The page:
The Worst Computer Bugs in History is a mini series to commemorate the discovery of the first computer bug seventy years ago. Although these stories are more extreme than most software bugs engineers will encounter during their careers, they are worth studying for the insights they can offer into software development and deployment. These computer bugs left a significant impact on the people who experienced them, and we hope they’ll offer valuable lessons we can all apply to our own work and projects. Read about other computer bugs in the series: The Mars Climate Orbiter, losing $460 million in 45 minutes, and Therac-25.
On June 4th, 1996, the very first Ariane 5 rocket ignited its engines and began speeding away from the coast of French Guiana. 37 seconds later, the rocket flipped 90 degrees in the wrong direction, and less than two seconds later, aerodynamic forces ripped the boosters apart from the main stage at a height of 4km. This caused the self-destruct mechanism to trigger, and the spacecraft was consumed in a gigantic fireball of liquid hydrogen.
The disastrous launch cost approximately $370m, led to a public inquiry, and through the destruction of the rocket’s payload, delayed scientific research into workings of the Earth’s magnetosphere for almost 4 years. The Ariane 5 launch is widely acknowledged as one of the most expensive software failures in history.
The fault was quickly identified as a software bug in the rocket’s Inertial Reference System. The rocket used this system to determine whether it was pointing up or down, which is formally known as the horizontal bias, or informally as a BH value. This value was represented by a 64-bit floating variable, which was perfectly adequate.
However, problems began to occur when the software attempted to stuff this 64-bit variable, which can represent billions of potential values, into a 16-bit integer, which can only represent 65,535 potential values. For the first few seconds of flight, the rocket’s acceleration was low, so the conversion between these two values was successful. However, as the rocket’s velocity increased, the 64-bit variable exceeded 65k, and became too large to fit in a 16-bit variable. It was at this point that the processor encountered an operand error, and populated the BH variable with a diagnostic value.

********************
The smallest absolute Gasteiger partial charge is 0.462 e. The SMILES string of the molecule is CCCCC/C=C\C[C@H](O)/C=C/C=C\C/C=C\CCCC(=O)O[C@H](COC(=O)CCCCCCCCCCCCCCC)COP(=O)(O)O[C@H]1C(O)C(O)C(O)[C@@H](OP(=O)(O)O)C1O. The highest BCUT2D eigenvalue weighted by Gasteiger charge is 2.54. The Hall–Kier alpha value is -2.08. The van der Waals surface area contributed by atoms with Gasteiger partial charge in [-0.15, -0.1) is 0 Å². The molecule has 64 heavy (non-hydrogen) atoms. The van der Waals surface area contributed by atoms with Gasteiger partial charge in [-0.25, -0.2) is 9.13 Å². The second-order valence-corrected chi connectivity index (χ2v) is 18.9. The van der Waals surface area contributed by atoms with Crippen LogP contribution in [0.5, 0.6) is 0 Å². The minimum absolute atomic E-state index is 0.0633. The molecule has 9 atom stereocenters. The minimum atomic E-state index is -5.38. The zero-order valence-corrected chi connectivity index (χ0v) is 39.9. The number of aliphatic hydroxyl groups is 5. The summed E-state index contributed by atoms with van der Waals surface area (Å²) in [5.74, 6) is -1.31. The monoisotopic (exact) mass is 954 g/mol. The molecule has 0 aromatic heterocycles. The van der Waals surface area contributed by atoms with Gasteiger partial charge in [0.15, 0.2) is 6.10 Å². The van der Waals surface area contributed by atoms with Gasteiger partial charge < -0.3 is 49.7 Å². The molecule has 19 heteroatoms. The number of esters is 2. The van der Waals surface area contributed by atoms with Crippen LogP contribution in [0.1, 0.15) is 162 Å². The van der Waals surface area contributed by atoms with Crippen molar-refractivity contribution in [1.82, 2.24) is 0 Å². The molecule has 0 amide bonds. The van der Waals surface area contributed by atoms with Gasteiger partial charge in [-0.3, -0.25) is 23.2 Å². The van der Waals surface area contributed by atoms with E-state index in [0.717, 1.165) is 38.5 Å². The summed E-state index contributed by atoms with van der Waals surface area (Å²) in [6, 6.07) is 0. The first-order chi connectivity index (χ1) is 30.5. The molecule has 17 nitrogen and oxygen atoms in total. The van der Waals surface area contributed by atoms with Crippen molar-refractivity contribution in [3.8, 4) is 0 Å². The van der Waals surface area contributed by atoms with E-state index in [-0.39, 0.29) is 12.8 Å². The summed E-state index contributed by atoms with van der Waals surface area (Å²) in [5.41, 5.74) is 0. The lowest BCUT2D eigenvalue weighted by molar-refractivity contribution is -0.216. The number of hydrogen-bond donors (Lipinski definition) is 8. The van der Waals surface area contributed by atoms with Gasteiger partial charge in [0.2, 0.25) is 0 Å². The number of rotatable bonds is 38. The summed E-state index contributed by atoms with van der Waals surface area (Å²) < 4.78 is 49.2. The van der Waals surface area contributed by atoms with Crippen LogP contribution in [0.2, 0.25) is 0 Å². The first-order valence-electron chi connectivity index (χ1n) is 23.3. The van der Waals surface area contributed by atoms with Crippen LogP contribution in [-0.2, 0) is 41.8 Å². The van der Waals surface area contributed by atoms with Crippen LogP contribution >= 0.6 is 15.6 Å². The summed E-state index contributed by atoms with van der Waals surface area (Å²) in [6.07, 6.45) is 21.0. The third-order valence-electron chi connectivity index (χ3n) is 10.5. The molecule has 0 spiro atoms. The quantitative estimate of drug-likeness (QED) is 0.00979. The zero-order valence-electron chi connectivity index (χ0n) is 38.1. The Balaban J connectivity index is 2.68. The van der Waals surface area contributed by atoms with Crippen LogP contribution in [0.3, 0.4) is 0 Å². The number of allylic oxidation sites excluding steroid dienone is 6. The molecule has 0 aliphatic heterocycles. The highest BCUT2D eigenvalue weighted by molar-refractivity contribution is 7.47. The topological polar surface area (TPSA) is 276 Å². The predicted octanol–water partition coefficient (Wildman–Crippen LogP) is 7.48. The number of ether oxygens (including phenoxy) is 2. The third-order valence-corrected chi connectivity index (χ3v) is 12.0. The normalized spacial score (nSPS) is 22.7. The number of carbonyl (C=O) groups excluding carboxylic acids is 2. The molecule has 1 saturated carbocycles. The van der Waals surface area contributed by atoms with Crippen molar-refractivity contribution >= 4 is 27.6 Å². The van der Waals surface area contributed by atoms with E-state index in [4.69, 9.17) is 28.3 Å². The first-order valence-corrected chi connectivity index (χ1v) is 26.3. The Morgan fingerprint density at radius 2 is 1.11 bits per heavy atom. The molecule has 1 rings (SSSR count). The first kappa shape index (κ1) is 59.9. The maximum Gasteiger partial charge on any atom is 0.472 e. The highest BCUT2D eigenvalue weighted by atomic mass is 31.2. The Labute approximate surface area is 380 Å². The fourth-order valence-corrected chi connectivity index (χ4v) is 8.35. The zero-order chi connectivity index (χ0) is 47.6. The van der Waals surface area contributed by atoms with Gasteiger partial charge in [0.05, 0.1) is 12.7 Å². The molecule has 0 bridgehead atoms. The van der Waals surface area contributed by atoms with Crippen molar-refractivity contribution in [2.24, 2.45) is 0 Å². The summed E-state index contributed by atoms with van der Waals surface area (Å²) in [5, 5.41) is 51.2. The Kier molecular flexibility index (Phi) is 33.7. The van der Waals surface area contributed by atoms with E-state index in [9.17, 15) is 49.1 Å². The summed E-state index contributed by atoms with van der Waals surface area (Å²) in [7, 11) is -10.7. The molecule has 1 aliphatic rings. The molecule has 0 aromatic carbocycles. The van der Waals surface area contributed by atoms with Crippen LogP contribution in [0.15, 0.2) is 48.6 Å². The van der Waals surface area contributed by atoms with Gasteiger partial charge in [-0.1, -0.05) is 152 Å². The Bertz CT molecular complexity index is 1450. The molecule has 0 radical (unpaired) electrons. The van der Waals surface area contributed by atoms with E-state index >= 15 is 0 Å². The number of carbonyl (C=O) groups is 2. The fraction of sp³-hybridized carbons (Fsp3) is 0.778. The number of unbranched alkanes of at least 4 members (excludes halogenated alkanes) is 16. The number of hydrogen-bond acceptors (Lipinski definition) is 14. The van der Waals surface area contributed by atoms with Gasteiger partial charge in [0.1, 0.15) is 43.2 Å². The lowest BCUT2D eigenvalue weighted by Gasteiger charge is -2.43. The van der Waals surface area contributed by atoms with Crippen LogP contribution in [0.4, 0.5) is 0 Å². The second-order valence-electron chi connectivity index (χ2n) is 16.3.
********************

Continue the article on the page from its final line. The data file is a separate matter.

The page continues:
In layman’s terms, this can be thought of as attempting to fit 10 million liters of ice cream into a camping fridge on a hot summer’s day. It’ll be fine for the first few tubs, but after a certain threshold, you’ll be unable to fit anything else in, the fridge door will be stuck wide open, and everything will start melting really, really fast.
The backup Inertial Reference System also failed due to the same error condition, meaning that at T+37 the BH variable contained a diagnostic value from the processor, intended for debugging purposes only. This was mistakenly interpreted as actual flight data, and caused the engines to immediately over-correct by thrusting in the wrong direction, resulting in the destruction of the rocket seconds later.
Several factors make this failure particularly galling. Firstly, the BH value wasn’t even required after launch, and had simply been left in the codebase from the rocket’s predecessor, the Ariane 4, which did require this value for post-launch alignment. Secondly, code which would have caught and handled these conversion errors had been disabled for the BH value, due to performance constraints on the Ariane 4 hardware which did not apply to Ariane 5.
A final contributing factor was a change in user requirements – specifically in the rocket’s flight plan. The Ariane 5 launched with a much steeper trajectory than the Ariane 4, which resulted in greater vertical velocity. As the rocket sped to space faster, there was a higher certainty that the BH value would encounter the conversion error.
Ultimately, the European Space Agency assembled a team to recover logs from the two Inertial Reference Systems, which were spread over a debris field of approximately 12 square kilometers. Their work was impeded by treacherous marshland terrain, hazardous chemicals dispersed from the rocket, and immense public scrutiny from the media, all because of a single type casting error.
Our series on the Worst Software Bugs in History is in honor of Bug Day 2017. Seventy years ago, Grace Hopper discovered the first computer bug — a moth was stuck between relays in the Harvard Mark II computer she was working on. The notion of bugs was described in other fields previously, but the moth discovery was the first use of the term “debugging” in the field of computers.
BugSnag automatically monitors your applications for harmful errors and alerts you to them, giving you visibility into the stability of your software. You can think of us as mission control for software quality.